Web address provider VeriSign Inc. said on Friday it would suspend a controversial new service that steers mistaken Web searches to its own page after the organization that oversees Internet policies demanded it do so.
Earlier on Friday, the Internet Corporation for Assigned Names and Numbers issued a statement insisting that VeriSign halt its SiteFinder service and restore the ".com" and ".net" Web domains to the way they were before Sept. 15, when VeriSign began the service.
ICANN gave VeriSign until 6 p.m. PDT to comply with the request or face sanctions for violating its contract with ICANN.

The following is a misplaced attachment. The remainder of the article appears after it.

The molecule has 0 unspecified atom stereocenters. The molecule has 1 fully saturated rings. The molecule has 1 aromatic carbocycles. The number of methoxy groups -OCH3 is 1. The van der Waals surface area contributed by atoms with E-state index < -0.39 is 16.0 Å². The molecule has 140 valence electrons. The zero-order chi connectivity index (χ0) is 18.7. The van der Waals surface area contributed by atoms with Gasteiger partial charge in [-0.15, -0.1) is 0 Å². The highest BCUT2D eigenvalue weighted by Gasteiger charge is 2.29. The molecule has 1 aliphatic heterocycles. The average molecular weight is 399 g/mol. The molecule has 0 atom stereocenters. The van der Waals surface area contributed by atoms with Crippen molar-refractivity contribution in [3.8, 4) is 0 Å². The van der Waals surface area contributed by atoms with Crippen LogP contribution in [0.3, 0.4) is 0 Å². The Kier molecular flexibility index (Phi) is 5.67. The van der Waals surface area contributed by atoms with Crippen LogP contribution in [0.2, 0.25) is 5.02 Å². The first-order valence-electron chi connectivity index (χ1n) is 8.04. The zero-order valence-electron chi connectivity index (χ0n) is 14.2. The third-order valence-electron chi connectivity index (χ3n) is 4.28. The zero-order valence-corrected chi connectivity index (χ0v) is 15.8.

"We will accede to the request while we explore all of our options," VeriSign spokesman Tom Galvin told Reuters.
VeriSign has defended its move, saying it was providing a convenience to Internet users who previously received an error message. The SiteFinder service directs searches for Web addresses that have been mistyped or not registered to a page that includes pay-for-placement topic links.
But Internet users, network administrators and rivals have cried foul, claiming VeriSign overstepped its authority.
News source: CNN